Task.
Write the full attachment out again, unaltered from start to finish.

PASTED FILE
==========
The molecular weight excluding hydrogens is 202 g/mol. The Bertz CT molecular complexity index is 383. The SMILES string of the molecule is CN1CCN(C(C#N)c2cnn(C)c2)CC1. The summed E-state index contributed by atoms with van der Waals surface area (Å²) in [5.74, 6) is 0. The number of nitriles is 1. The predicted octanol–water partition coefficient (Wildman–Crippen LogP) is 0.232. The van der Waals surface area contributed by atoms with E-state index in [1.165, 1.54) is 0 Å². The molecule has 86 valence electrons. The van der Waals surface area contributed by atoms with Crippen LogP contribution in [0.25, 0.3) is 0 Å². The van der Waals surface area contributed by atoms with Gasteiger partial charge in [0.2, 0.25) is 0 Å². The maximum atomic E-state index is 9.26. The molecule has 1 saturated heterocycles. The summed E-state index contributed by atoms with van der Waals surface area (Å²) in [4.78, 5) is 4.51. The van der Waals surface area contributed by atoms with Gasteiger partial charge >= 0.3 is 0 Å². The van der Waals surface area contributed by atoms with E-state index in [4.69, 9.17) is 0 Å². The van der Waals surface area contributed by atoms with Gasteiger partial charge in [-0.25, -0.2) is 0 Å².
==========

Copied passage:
The molecular weight excluding hydrogens is 202 g/mol. The Bertz CT molecular complexity index is 383. The SMILES string of the molecule is CN1CCN(C(C#N)c2cnn(C)c2)CC1. The summed E-state index contributed by atoms with van der Waals surface area (Å²) in [5.74, 6) is 0. The number of nitriles is 1. The predicted octanol–water partition coefficient (Wildman–Crippen LogP) is 0.232. The van der Waals surface area contributed by atoms with E-state index in [1.165, 1.54) is 0 Å². The molecule has 86 valence electrons. The van der Waals surface area contributed by atoms with Crippen LogP contribution in [0.25, 0.3) is 0 Å². The van der Waals surface area contributed by atoms with Gasteiger partial charge in [0.2, 0.25) is 0 Å². The maximum atomic E-state index is 9.26. The molecule has 1 saturated heterocycles. The summed E-state index contributed by atoms with van der Waals surface area (Å²) in [4.78, 5) is 4.51. The van der Waals surface area contributed by atoms with Gasteiger partial charge >= 0.3 is 0 Å². The van der Waals surface area contributed by atoms with E-state index in [4.69, 9.17) is 0 Å². The van der Waals surface area contributed by atoms with Gasteiger partial charge in [-0.25, -0.2) is 0 Å².